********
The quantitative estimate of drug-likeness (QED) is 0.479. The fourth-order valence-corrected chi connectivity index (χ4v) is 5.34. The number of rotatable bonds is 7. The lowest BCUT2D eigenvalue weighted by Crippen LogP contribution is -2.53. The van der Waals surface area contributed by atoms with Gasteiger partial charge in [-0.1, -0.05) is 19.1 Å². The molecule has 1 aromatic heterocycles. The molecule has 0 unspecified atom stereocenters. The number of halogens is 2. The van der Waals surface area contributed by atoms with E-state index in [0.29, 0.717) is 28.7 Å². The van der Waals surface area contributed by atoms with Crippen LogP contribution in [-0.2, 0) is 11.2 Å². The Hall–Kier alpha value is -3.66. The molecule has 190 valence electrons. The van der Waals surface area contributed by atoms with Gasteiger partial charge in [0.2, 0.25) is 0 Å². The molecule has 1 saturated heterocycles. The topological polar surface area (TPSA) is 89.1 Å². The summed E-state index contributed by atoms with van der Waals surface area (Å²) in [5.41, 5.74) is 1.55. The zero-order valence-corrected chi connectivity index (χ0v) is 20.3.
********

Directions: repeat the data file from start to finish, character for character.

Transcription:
The quantitative estimate of drug-likeness (QED) is 0.479. The fourth-order valence-corrected chi connectivity index (χ4v) is 5.34. The number of rotatable bonds is 7. The lowest BCUT2D eigenvalue weighted by Crippen LogP contribution is -2.53. The van der Waals surface area contributed by atoms with Gasteiger partial charge in [-0.1, -0.05) is 19.1 Å². The molecule has 1 aromatic heterocycles. The molecule has 0 unspecified atom stereocenters. The number of halogens is 2. The van der Waals surface area contributed by atoms with E-state index in [0.29, 0.717) is 28.7 Å². The van der Waals surface area contributed by atoms with Crippen LogP contribution in [-0.2, 0) is 11.2 Å². The Hall–Kier alpha value is -3.66. The molecule has 190 valence electrons. The van der Waals surface area contributed by atoms with Gasteiger partial charge in [0.2, 0.25) is 0 Å². The molecule has 1 saturated heterocycles. The topological polar surface area (TPSA) is 89.1 Å². The summed E-state index contributed by atoms with van der Waals surface area (Å²) in [5.41, 5.74) is 1.55. The zero-order valence-corrected chi connectivity index (χ0v) is 20.3.